Something for Everyone 

BAC print and ceramic show aims to please

Potluck, the new show at the Business of Art Center, falls gracefully in the 'Can't Fail to Please' category. Mixing ceramics and prints, the work on display is of uniformly high caliber. Indeed, the weakest piece in the show would have been the strongest in an equivalent exhibition a couple of decades ago. For whatever reason, our local artists, at least those who work in these particular media, have become extraordinarily competent.

Let's start with Mary Ann Bransby, the acknowledged doyenne of local artists. With her spouse Eric, Mary Ann has been creating wonderful art, mostly in the Pikes Peak region, for over half a century. Most of us, after an illustrious career, would be content to tend our gardens and bask in the radiance of past glories (assuming, of course, that we had any past glories to bask in). Not Mary Ann. If the two pieces on display are any guide, she's doing some of the best work of her life right now.

Take a look, for example, at "Glacial Graphic," a large-scale zinc plate intaglio print. It's a swirling, lively depiction of a glacial basin, high above timberline in the Rockies. Bransby has absolute control and mastery of her medium; there's not a superfluous line, not a splash of color that doesn't belong there. Just goes to show, I guess, what you can accomplish given abundant talent and the willingness to work on your chops for 50 years or so.

And speaking of mastery, it's nice to be able to compare Mary Ann's brilliant work with the equally brilliant work of Jean Gumpper, arguably our city's finest artist in any medium. We've reviewed Gumpper's shimmering, light-filled color woodcuts before; suffice it to say that Jean, like Mary Ann, gets better every year. "Outlook" and "Ridge" are very large-scale, semi-abstract meditations on light, with a fall aspen grove as their ostensible subject. Over the last few years, Gumpper has created a substantial, even important, body of work. And as her work has deepened and strengthened, her fame has grown apace. Give her a few years, and local collectors are going to be reminding each other of those halcyon days when you could pick up a Gumpper for a thousand bucks or so.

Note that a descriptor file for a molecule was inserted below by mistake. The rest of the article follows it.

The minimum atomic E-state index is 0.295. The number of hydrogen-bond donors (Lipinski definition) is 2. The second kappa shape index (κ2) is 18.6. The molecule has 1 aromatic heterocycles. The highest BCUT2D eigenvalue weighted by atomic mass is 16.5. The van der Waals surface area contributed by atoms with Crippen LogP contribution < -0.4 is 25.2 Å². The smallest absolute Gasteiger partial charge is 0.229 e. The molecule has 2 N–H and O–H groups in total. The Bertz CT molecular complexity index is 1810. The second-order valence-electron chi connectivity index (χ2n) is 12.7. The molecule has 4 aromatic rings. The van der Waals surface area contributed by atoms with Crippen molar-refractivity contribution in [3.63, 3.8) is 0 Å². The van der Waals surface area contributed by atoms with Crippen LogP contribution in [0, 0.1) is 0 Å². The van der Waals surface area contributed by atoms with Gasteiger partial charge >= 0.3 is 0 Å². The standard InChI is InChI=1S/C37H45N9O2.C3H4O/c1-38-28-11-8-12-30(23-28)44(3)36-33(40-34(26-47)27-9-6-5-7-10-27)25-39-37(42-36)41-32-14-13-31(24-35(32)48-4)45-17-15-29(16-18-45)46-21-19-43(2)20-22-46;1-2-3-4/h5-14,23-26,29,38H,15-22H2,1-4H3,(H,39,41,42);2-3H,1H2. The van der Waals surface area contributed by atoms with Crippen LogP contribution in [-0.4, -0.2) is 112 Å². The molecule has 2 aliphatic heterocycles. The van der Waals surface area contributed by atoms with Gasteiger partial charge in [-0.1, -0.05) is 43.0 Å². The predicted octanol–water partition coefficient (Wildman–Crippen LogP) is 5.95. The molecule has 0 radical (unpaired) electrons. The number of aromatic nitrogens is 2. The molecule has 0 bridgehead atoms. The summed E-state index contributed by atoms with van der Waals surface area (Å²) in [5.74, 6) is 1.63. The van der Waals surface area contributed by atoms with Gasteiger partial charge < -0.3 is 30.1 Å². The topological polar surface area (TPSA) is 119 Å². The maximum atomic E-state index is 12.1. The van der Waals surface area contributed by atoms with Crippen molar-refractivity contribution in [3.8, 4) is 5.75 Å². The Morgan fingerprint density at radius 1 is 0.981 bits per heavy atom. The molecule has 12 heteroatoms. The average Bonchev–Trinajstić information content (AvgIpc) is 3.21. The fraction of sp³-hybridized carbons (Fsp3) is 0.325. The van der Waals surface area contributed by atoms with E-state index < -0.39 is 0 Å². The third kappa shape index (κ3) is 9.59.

Moving on to ceramics, there are so many pleasing, inventive, witty and original pieces on display that it's hard to know who to highlight. I particularly liked Jamie Howarstalline glazes. Bob LeDonne's exuberant raku construction, "Spirit Vase with Cloud," is a visual treat, as is Maggie Quinn's free-form vase, "Celery Stalks." Mark Wong's grouping of three floor-size raku vessels on metal stands has real sculptural presence, as does Donna Arnink's "Cayenne," a glistening raku horse. And Paul Dahlsten's "Alice in Wonderland Teapot," a Kosai-process ceramic construction, is witty and delightful, although ill suited for an actual tea party. And let's not forget Ken and Tina Riesterer, whose friendly ceramics, decorated with joyfully naked people, are as exuberant and delightful as a day at the nude beach, when you were 21 and single, and had a body to die for.

-- John Hazlehurst


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